The complete, unabridged audiobook of Titus Groan.
As the first novel opens, Titus, heir to Lord Sepulchrave, has just been born: He stands to inherit the miles of rambling stone and mortar that stand for Gormenghast Castle. Inside, all events are predetermined by a complex ritual, lost in history, understood only by Sourdust, Lord of the Library. There are tears and strange laughter; fierce births and deaths beneath umbrageous ceilings; dreams and violence and disenchantment contained within a labyrinth of stone.
A brilliantly sustained flight of gothic imagination.
©1968 The Estate of Mervyn Peake (P)2014 Random House Audiobooks
There are no listener reviews for this title yet.
I've read some of the Amazon comments relating to book/kindle version - their reviews are better written than I can, echoing having read it as a child many times and being absorbed by this world created by Peake that can not be compared directly to anything else written.
Having listened to the Millenium Trilogy also read by Saul Reichlin I knew I could trust listening to him throughout this Trilogy - and I was more than impressed. He has brought the characters and particularly the language to life in a way that I don't remember from reading it myself. He has been able to add more to it for me.
I have found it one of the ultimate experiences that a novel can give - to be lost in another world, be transported somewhere else in time and place, to visually see, to emotionally feel, and I can not imagine a better spoken performance than that given to us by Saul Reichlin.
It is a masterpiece, a work of art, full of grotesques and plot machinations that you could simply not predict. A work of delightful eccentricity.
The fact that I have come across nothing like it before is another mark of its calibre - a true original.
The novel is crammed full with elaborate and delicately wrought vignettes - to call any a 'scene' seems like sacrilege. I will say that most of the characters seem like mere caricatures at first but are crafted in such a subtle way that as you read on they become thoroughly three dimensional.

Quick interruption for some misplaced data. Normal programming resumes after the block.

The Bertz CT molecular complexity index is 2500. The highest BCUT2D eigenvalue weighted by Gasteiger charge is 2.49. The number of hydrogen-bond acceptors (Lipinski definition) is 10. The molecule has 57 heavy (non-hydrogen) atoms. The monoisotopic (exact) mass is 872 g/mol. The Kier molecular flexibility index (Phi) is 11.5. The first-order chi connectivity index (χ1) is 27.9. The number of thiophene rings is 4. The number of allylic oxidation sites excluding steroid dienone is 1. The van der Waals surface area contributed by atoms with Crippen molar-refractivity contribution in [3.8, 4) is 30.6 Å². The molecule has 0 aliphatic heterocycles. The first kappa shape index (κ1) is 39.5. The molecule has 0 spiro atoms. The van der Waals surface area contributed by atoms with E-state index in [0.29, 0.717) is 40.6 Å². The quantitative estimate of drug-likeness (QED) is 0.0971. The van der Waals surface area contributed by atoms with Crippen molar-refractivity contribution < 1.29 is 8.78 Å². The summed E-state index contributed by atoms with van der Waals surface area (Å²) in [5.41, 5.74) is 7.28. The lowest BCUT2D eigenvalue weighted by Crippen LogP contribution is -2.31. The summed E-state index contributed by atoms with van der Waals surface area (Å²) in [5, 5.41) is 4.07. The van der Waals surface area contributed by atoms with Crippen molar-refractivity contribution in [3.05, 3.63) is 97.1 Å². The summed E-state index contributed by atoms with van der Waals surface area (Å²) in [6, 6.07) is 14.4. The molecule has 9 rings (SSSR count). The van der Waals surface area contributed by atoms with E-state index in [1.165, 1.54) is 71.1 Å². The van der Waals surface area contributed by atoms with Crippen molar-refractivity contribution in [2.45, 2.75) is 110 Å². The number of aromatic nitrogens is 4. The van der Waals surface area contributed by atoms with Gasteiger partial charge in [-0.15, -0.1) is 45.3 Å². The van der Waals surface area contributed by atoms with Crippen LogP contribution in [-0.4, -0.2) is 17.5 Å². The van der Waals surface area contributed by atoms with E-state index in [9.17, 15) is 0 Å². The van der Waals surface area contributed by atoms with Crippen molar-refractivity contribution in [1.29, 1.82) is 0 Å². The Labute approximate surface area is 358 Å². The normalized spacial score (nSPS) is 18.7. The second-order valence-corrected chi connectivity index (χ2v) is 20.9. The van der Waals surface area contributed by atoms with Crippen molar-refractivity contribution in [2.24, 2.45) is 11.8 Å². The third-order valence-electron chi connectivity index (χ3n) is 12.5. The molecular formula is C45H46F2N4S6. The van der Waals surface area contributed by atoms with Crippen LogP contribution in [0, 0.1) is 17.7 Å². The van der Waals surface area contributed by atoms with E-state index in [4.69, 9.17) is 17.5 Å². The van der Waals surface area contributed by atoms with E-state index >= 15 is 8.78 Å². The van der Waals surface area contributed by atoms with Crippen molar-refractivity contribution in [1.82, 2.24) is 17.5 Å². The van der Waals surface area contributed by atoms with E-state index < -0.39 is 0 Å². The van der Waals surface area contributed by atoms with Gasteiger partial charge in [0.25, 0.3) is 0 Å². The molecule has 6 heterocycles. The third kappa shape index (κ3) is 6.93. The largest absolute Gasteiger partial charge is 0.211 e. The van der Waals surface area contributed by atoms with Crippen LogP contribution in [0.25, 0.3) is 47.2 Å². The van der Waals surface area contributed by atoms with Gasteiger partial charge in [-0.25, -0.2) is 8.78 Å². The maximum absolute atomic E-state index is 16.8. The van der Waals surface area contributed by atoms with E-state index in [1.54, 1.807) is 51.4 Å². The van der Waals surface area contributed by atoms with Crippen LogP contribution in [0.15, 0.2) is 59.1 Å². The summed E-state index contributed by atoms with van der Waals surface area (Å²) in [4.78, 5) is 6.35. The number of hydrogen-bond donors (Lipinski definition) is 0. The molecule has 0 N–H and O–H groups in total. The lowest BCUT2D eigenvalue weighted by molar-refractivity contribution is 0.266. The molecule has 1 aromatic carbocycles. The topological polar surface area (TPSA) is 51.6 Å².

It delighted me.
I would compare it to a box of jewels: each character and episode so diverse yet so captivating.
"Brilliant and hard to categorise"
Terriffic audio performance, bringing a wide range of characters to life. It's an absorbing world that the audiobook transports you into - beautiful stuff!
Well, you can't really - I'd always assumed the GG trilogy was a fantasy, LOTR type thing, but it's not. It's a poetic family saga that seems to be a link between Dickens, Stoker & Carroll and Monty Python, Harry Potter and just about every 80's Goth album. Astonishing that it was written in 1946.
The characterisation of the grotesque dramatis personnae is fantastic - his Prunesqualor is hilarious, Nanny Slag pathetic and twins dumb. ('Scuse the spellings)
It would be "Prepare to be bored" it just wouldn't work (as the BBC found out) as, well tbh, given that it's 22hrs long, not much actually happens. It's the poetic beauty of the writing that really makes this stand out.
To be critical, this is a cruel book, it could be accused of being mysoginistic (hope that's spelt right!) and I found the passages with Cada (sic) desparately dull but it really is a dark gem. Dive in!
"A modern classic"
It's about thirty years since I first read the Gormenghast trilogy. It certainly hasn't lost any of its power. This is a great reading and the characters are captured really well. I really enjoyed this revisit from an old friend.
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